I first joined Lyft as a driver in 2013, I think there were only five of us who were deaf at the time. Soon after that, the number of deaf
Lyft drivers increased! Of course, there was a rough beginning in terms of communicating with the riders. Some of the riders had never met a deaf person before so some of them thought deaf people shouldn’t drive. Yet at the same time, with the increasing number of deaf drivers, we were able to share feedback to do something simple with a click of a button to notify riders their driver was deaf. Lyft took our input and developed something. It was much easier after that! Hello, my name is Ramadon Furgon
and I work with Lyft as a driver. I’m from here, San Francisco, born and raised. I was mainstreamed in public school from kindergarten until middle school. After that, I went to the California School for the Deaf
in Fremont. When people sit in the backseat of your car, it’s harder to communicate with them but because the app already told them I’m deaf, I feel at ease. As soon as they get in, it’s go time. I enjoy it, it’s easy and you’re not required to put much effort in communicating with your riders. Sometimes, I start with simply writing down, “how are you?” or give them a fistbump. Most of my riders are going to work, taking personal or business rides — people use Lyft for many reasons. First, I drop my kids off at school then get some driving hours logged in, during the mornings and afternoons. Whenever I’m ready, I just change my status to “ON.” I usually take my riders home to work or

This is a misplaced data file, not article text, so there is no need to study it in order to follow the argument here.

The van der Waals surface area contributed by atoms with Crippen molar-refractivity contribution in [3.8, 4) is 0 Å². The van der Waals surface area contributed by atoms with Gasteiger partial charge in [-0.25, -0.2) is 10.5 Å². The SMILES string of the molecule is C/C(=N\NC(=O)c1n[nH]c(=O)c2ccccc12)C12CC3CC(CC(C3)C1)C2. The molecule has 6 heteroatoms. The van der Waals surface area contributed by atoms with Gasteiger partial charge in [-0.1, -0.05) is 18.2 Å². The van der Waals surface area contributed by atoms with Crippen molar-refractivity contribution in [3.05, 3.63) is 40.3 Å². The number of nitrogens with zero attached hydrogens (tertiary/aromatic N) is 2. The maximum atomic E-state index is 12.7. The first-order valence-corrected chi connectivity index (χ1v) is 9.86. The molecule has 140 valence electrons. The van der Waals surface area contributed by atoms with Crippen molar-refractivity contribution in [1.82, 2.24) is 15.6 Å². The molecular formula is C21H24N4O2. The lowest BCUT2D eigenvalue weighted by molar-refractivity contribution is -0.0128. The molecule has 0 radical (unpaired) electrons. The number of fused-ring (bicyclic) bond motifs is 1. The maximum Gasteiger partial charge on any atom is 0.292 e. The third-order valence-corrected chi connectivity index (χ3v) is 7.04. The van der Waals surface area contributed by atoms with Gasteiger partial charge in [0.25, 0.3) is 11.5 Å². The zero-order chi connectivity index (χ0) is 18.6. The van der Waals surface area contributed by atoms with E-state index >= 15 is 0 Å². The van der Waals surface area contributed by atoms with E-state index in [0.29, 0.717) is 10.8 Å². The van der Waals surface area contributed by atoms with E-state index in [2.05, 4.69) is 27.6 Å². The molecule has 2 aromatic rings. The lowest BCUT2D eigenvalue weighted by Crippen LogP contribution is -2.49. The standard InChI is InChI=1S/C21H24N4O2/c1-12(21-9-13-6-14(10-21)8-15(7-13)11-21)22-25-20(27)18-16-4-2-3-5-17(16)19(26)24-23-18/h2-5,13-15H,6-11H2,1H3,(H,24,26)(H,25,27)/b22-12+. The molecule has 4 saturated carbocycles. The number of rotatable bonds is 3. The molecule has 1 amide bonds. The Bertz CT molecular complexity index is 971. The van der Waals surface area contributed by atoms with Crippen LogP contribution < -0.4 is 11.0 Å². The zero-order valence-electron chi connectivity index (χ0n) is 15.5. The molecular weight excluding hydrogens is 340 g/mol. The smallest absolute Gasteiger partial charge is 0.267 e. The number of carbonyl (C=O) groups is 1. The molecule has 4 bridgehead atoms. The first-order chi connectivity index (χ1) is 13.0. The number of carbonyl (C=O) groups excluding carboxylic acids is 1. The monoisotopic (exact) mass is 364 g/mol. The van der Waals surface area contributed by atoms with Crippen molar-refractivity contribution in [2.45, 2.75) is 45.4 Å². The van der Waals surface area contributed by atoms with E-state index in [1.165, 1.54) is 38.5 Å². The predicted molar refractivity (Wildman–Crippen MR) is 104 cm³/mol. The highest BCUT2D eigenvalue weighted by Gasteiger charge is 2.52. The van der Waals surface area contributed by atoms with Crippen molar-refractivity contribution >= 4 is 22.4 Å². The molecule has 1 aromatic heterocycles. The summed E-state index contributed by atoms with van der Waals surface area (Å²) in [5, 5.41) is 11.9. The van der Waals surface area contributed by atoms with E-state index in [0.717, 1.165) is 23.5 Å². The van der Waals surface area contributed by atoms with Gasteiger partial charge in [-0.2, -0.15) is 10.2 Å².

from work to home. On the weekends, I usually take my riders to the clubs! No one drives drunk and people can
leave their cars at home. I pick them up and drop them off at the clubs. It saves their time and it’s safer. Grab the opportunity to sign up as a ride-share driver, most college students do this as an extra source of money, like a side job. The ride-share apps do a background check to make sure you have a clean background. They check if you have any DUI charges. They’re really strict with this and have policies to ensure the safety of the drivers and riders. You can get started by downloading the app, either Lyft or Uber, whichever one you prefer — or even both! You can work for both at different times. You don’t need a schedule, you’re on your own — you’re your own boss! The number one thing to do is to be friendly! Be deaf-friendly and ask how they’re doing. They love learning some basic signs like
“thank you” and “you’re welcome.” Just keep it simple and they will be comfortable
and friendly around you!